Survey shows nearly half of AKP-voting youth wants to live abroad

Duvar English

Nearly half of the youth who vote for the ruling Justice and Development Party (AKP) wants to live abroad, a survey carried out to get a better understanding of the problems and expectations of the youth from different socioeconomic profiles across Turkey showed.

According to the survey conducted by the Social Democracy Foundation (SODEV), 47.5 percent of the voters of the AKP, which has been ruling the country since 2002, said that they would be willing to live abroad if they had the opportunity.

While the overall percentage stood at 62.5 percent, some 74.4 percent of the main opposition Republican People’s Party (CHP) voters said that they are willing to leave. The ratio stands around 60 percent for other parties, including the government allied Nationalist Movement Party (MHP).

“Half of the youth who vote for the AKP want to live abroad even though they have been feeling the government’s security for 18 years,” SODEV head Ertan Aksoy told euronews on May 19.

Freedom is the most important thing for the youth in Turkey, the survey said, as 68.3 percent of the youth prioritize expressing their thoughts freely, while 52 percent care about the others being able to do so.

CHP voters showed the highest sensitivity towards freedoms. They also put religious values lower in the order of priority, pointing to a more secular stance.

“A perception of youth that formed over Twitter exists, but the reality is different. Their social and personal priorities are ‘freedoms’ and issue of expressing themselves,” Aksoy said, adding that both the prioritization of freedoms and the willingness to live abroad may be stemming from Turkey’s current atmosphere, in which people get arrested for sharing a tweet.

‘The youth cares about freedoms’

He also said that the youth should not be evaluated via some 3,000 Twitter trolls.

“We look at those accounts and think that their values consist of what’s written. However, that’s not the reality. The youth cares about freedoms,” Aksoy said.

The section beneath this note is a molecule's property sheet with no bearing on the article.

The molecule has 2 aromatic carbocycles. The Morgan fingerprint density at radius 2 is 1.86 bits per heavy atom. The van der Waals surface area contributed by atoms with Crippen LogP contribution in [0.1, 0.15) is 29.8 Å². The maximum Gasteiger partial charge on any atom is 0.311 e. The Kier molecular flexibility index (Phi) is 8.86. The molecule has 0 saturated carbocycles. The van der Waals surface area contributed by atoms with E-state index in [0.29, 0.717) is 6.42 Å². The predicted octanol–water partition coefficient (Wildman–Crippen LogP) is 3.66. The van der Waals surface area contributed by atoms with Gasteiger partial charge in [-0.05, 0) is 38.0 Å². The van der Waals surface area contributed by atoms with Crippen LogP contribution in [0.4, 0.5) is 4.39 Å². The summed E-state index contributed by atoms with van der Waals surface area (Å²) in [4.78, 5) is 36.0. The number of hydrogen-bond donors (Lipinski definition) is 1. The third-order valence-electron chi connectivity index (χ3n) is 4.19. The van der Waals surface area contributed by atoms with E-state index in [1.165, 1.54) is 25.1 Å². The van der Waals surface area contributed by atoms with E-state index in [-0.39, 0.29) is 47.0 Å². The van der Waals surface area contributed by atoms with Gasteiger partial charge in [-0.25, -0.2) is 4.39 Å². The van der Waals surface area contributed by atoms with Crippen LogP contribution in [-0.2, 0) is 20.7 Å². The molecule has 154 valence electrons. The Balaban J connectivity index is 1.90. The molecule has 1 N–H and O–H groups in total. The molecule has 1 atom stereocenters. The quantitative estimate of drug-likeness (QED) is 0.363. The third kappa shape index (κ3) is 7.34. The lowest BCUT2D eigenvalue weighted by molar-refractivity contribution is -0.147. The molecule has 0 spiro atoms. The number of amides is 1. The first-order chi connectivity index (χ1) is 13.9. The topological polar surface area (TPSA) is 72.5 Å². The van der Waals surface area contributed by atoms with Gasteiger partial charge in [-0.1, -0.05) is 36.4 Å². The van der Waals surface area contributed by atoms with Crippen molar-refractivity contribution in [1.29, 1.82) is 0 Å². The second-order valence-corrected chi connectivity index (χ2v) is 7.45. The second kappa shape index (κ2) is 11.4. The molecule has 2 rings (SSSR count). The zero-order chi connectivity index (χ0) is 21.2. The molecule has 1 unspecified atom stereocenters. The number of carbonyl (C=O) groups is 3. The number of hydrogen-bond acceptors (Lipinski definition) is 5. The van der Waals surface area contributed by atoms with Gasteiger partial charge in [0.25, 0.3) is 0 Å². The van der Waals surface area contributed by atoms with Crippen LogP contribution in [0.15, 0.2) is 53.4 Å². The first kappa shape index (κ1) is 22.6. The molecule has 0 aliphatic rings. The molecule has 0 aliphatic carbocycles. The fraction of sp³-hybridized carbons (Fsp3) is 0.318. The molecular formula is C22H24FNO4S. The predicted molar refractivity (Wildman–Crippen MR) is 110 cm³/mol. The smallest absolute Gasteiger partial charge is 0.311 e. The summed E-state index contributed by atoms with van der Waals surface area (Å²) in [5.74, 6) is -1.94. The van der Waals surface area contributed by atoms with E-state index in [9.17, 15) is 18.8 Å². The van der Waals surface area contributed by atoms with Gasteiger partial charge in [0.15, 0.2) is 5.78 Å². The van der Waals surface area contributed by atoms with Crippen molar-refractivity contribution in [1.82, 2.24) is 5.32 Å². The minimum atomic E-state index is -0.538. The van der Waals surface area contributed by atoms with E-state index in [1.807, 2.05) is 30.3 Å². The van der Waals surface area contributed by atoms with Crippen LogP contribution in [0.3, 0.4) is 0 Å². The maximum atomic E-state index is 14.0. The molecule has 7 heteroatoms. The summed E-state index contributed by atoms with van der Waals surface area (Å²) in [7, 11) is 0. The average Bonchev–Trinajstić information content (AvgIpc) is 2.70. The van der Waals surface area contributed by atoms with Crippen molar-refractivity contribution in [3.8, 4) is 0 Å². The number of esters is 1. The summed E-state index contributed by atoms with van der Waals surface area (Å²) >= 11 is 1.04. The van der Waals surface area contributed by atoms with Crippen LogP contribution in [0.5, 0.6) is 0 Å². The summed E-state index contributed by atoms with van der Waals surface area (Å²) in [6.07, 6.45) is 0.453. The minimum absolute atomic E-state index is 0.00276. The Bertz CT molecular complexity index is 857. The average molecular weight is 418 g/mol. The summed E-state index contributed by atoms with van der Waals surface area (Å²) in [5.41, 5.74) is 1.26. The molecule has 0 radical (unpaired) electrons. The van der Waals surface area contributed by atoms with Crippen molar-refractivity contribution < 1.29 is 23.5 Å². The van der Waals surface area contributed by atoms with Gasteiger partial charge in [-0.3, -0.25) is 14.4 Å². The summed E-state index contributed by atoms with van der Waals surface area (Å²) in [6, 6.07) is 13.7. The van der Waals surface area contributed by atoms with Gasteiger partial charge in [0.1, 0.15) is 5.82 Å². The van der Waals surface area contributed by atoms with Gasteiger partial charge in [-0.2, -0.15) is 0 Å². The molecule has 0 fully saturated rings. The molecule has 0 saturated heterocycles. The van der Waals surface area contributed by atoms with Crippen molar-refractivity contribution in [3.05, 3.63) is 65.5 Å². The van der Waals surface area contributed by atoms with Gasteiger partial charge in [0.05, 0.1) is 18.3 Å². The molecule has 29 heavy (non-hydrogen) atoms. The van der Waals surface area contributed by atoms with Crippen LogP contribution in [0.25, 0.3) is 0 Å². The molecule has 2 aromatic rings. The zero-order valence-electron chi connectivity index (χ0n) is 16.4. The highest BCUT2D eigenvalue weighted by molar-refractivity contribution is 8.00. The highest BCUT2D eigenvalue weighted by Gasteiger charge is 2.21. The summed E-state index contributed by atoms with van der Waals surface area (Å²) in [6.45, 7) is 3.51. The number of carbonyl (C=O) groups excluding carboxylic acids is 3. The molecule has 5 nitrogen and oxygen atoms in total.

According to the survey, 70 percent of the youth is not economically independent of their families, pointing to the fact that they lack the economic means to get out of the “family comfort zone.”

Some 65.3 percent of the AKP voters said that they live with their families, while the percentages stood at 66.7 percent for the CHP voters, 81.8 percent for the Kurdish issue-focused Peoples’ Democratic Party (HDP), 75 percent for the right-wing İYİ (Good) Party and 57.1 percent for the MHP.

Saudi Arabia or Switzerland?

The survey also implemented the method of having people make preferences through presenting alternatives to understand whether the youth prioritize money or freedom.

“Would you like to live in Saudi Arabia with 10,000 dollar monthly income for the rest of your life or in Switzerland with 5,000 dollars?” was asked to the participants, with 72.2 choosing Switzerland. The ratio stood at 60.5 percent for AKP voters and 82.1 for CHP voters.

When the same question was asked by replacing Saudi Arabia with North Korea, 64.3 of the youth once again chose Switzerland.

“The results in these days that feature an economic crisis and intense unemployment came as both surprising and pleasing. Contrary to common belief, the youth wants to live their religion and beliefs as they please, but their priority is their freedom,” Aksoy said.

According to the survey, the youth believes that favoritism still exists when finding jobs. Some 79.3 percent of the participants said that they can lose a job to someone less qualified if they have better connections.

While the ratio stood at 66.5 percent for AKP voters, the highest percentage was among İYİ Party voters.

“The youth wants equal opportunities,” Aksoy said.

Some 27.8 percent of the youth thinks that universities don’t provide what’s necessary for finding a job. The highest ratio was among HDP voters with nearly 50 percent.

When asked whether they can express their thought freely on social media, some 54.5 percent of the HDP voters said that they can’t. The ratio was 12.8 percent for CHP voters and 9.6 for AKP-voting youth.

from Duvar English

About CHP EU Representation

The CHP was founded on 9 September 1923, about one and half month before the proclamation of the Republic of Turkey. The first President of modern Turkey’s oldest party was M. Kemal Atatürk. Today CHP is a social-democratic party, member of the Socialist International and associate member of the Socialist Group at the European Parliament. The scope of the CHP bureau in Brussels is not limited to the bilateral framework of Turkey's EU accession process. Issues such as the information society, energy policies, social development, climate change, international trade and security are among the different focus areas. The EU-Turkey relations are about integration and need multiple, plural and horizontal channels of communication. The CHP supports and promotes Turkey's EU membership process also by being more present and active in Brussels The CHP's Representative to the EU is Ms Kader Sevinç who previously worked as an MEP advisor at the European Parliament and in the private sector.
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